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The best advice wasn't given, or said, but seen. Just a simple 4 letter word.
Dad was retrenched from his company when I was in Primary School. I remember he went from driving this lorry as a supervisor to driving his old Daihatsu. I didn't know what was going on then, but he still put food on the table for the family.
He dabbled in a few other ventures such as being a property agent. None of them really worked out. In the end, he settled on driving taxi as a night shift. His health wasn't the best, but he went out and drove religiously anyway, squirreling away enough money to keep the family going.
Often, he'd be hit by fare cheats who just ran away when they reached their destination. We'd only find out after he came back from his shift and lamented about it. I sensed a bit of anger and hurt whenever he shared those stories. I'd be furious too. But he never really came back early even if he was hit by a fare cheat early on. He just kept driving, and I know that silently he was just hoping for a good pickup to turn things around. The only times he came back early was if the taxi broke down.
Time caught up and he eventually retired earlier this year. But looking back at his work hsitory, if there's a lesson to be seen in it, it's that of grit.
He never gave up even when he was retrenched. He may have failed in other ventures, but he never gave up trying to find a job that he could do. When he finally picked up driving, he may have been cheated countless times by fare cheats, but he never stopped driving for the day just because it happened. His taxi may have broken down, but he was always back driving when it was fixed. He only knew how to carry on doing what he always did, and so he just persevered, even if the odds were stacked, or the day was just terrible for him. That's sheer grit for someone who didn't even make it to secondary 3.
Thanks Dad. Have a good retirement. It's my turn to carry on with your grit.
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I can't single out a best personal financial advice given to me by my dad but would like to thank him for the good financial habits he inculcated in me. Learning to save from a young age which is now ingrained in me and introducing me to investments when I was ard 18yrs old. Although more than 10 years later after becoming of age, I'm still finding it difficult to spend money and learning how to do so (apart from necessities and investments), it was a good foundation to build from!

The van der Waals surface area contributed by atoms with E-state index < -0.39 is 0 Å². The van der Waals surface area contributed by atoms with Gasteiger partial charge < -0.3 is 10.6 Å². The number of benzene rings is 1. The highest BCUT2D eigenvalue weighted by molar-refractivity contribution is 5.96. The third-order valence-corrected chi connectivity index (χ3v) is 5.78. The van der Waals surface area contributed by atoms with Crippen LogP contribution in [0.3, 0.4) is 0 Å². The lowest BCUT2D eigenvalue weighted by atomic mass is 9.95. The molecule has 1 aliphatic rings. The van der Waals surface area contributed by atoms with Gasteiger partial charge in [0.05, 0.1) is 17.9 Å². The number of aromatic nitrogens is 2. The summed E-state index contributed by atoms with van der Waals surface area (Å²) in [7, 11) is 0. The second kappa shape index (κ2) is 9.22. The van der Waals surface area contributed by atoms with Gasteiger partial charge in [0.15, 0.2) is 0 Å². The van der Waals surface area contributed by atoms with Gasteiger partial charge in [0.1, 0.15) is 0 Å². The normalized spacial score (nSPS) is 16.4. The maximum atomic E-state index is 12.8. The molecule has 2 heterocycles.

Him coming from a technician to engineering (he did his diploma and graduated with 42 distinctions when I was in kindergarten and later attempted his degree at NUS when I was in sec sch but dropped out due to failing eyesight – side story on how lifelong education improves your pay) background also taught me that fixing stuff yourself can save a lot of money. A recent example of this was when I needed to change my motorcycle air filter. Was quoted $80 from a shop for a 5 min job. Decided to go on shopee to buy an air filter for $10 and replaced it myself. However, over the years, I’ve also learned that it may not be cost effective to replace everything yourself. It also depends on factors such as your pay, amount of free time, your expertise in fixing the thing and whether you enjoy the process of fixing. No point reducing your quality of life by a large amount to save a small amount of money. So it’s a fine line, and I realised that I have digressed.
So, I shall end off with a big thank you to my dad for his life lessons, and happy father’s day to all the dads out there! (:
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